What are the qualifications to be a living kidney donor?

You must be at least 18 years old. You must have a body mass index (BMI) lower than 35, uncontrolled high blood pressure in certain people, diabetes, cancer, hepatitis, organ diseases, infectious diseases. Donors must be 18 years of age or older. They should not have a history of cancer, diabetes, or chronic kidney stones.

They must also be a compatible blood group. Couples of patients who are not compatible with blood type may be eligible for a partner exchange transplant. The specialists at Lahey Hospital %26 Medical Center can help you understand the requirements for a kidney transplant from a living donor. Many patients who need a kidney transplant may have people in their lives willing to donate a kidney, but unfortunately their friends or loved ones cannot donate because they are not compatible.

Your parents, adult children, siblings, other family members, in-laws and close friends may be considered for live kidney donation. A standard set of selection criteria is used to determine if it is safe or appropriate for a person to be a living kidney donor. The vast majority of patients who are allowed to donate will quickly recover normal or nearly normal kidney function. The paired kidney donation program is offered to patients who have donors who do not match their blood group or who cannot accept a kidney from a donor because there is a high chance that they will reject the kidney.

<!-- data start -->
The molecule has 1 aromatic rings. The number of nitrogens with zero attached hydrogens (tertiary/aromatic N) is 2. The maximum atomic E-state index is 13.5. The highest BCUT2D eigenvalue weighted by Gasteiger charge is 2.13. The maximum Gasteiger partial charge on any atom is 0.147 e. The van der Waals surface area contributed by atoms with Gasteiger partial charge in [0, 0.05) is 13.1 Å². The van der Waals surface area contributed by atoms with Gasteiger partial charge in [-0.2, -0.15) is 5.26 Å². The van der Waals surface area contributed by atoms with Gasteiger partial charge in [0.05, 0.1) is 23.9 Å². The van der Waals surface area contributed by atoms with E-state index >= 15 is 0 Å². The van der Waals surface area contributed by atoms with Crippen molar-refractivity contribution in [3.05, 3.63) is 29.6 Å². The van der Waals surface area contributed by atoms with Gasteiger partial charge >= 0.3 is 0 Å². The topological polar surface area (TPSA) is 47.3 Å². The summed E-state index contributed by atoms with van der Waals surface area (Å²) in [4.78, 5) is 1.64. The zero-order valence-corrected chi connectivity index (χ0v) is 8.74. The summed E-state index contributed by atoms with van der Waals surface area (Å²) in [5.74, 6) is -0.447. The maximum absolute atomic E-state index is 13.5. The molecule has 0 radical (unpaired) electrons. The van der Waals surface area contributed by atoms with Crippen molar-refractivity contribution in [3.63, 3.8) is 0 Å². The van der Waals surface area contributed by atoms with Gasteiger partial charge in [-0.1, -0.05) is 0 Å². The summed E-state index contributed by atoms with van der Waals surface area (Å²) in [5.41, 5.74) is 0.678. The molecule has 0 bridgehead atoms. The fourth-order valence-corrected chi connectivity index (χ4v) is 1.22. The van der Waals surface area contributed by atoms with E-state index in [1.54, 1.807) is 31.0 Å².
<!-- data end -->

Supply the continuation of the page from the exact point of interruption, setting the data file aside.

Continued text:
In addition to the possibility of receiving a transplant sooner, living donors also provide a kidney that will last much longer than a kidney from a deceased donor. The Transplant Center at Massachusetts General Hospital has one of the most active and experienced living kidney and liver donor programs in the region. Potential donors who don't have the same blood type can still donate a kidney through the Paired Kidney Donation Program (KPD). So, if you're waiting for a kidney, having a living donor will significantly reduce the waiting time for a kidney transplant.

Because of the number of people on the waiting list for kidney treatment and the shortage of organs from deceased donors, the waiting period for a kidney from a deceased donor can be several years. If the donor and recipient aren't compatible for any reason, the living donor can still donate their kidney on behalf of their loved one in need through the National Kidney Registry (NKR) peer exchange program.

Morris Bievenue
Morris Bievenue

Total internet geek. Hipster-friendly creator. Alcohol trailblazer. Certified food scholar. Alcohol expert. Extreme introvert.

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